Not hard enough and soon she was sprinting off down the corridor whilst Rory, her not-boyfriend, screamed her name. She didn't look back though, she just kept running. Her fire hair flying back as she jolted down the stairs and into a supply closet.
To be clear she had not regretted that.
She had regretted yelling, when they found her: GET AWAY OR THE DOCTOR WILL COME AND STOP YOU! HE'LL STOP YOU!
She wasn't sure why her childhood not-imaginary friend had stopped the machines but he had. The threat had frozen them and she had remained crouched in the supply closest, the door wide open and eyes wide.
She had wanted to run but somehow felt that staying here might keep her alive a little longer.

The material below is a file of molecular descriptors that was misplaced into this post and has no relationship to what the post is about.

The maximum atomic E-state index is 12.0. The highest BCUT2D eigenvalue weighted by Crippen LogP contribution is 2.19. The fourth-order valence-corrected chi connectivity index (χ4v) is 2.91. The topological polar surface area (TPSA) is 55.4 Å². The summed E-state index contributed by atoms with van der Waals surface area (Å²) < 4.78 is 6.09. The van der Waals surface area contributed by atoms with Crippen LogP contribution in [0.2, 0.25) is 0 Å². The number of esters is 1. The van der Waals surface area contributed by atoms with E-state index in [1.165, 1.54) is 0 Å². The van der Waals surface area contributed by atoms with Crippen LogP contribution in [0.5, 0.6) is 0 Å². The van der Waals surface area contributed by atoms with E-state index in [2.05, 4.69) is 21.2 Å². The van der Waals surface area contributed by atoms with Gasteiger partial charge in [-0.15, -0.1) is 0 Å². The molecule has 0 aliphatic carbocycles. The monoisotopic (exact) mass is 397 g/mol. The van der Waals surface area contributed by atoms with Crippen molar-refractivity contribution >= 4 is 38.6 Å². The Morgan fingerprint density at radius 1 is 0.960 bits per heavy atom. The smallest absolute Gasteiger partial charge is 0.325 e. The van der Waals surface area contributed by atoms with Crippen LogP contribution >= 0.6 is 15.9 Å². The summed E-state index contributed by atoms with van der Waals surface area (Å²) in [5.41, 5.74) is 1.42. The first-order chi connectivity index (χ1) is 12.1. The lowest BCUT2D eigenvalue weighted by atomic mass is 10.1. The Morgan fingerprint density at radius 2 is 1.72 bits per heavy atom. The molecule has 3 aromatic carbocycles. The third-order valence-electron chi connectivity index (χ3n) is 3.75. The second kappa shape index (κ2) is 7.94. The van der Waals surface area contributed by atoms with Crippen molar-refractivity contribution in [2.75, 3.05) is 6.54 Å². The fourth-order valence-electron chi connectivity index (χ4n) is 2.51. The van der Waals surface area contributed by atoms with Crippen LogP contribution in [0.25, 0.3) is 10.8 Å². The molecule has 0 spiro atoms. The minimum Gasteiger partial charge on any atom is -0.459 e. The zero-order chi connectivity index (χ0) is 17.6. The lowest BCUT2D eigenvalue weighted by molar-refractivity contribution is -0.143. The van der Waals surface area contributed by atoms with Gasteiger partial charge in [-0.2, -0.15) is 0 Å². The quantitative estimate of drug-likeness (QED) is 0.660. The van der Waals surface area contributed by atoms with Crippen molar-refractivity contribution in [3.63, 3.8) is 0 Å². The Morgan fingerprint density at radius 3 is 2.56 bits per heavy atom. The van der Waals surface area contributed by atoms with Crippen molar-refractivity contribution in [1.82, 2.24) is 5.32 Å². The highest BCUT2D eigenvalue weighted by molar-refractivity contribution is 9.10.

It had. The spheres had guarded her the entire time while the soldiers were called. They came in, marching, only three and grabbed her. Being not under the threat of the knife things that the spheres had she had kicked, screamed bloody murder, twisted and attempted to escape.
Until she felt a prick and suddenly the world had melted away.
Only to melt back later – how much later she wasn't sure. She couldn't be sure. All she know her head hurt, there was metal – handcuffs – keeping her hands behind a chair. She was sitting on a leather chair – she could feel it. And the room wasn't dark, it was bright.
"And finally she awakes!"
A voice – she knew that voice but from where? She blinked a few times, looking up.
"Let's take these cuffs off her – it isn't like she can do anything,"
Harold Saxon – the Prime Minister.
The world was suddenly focused.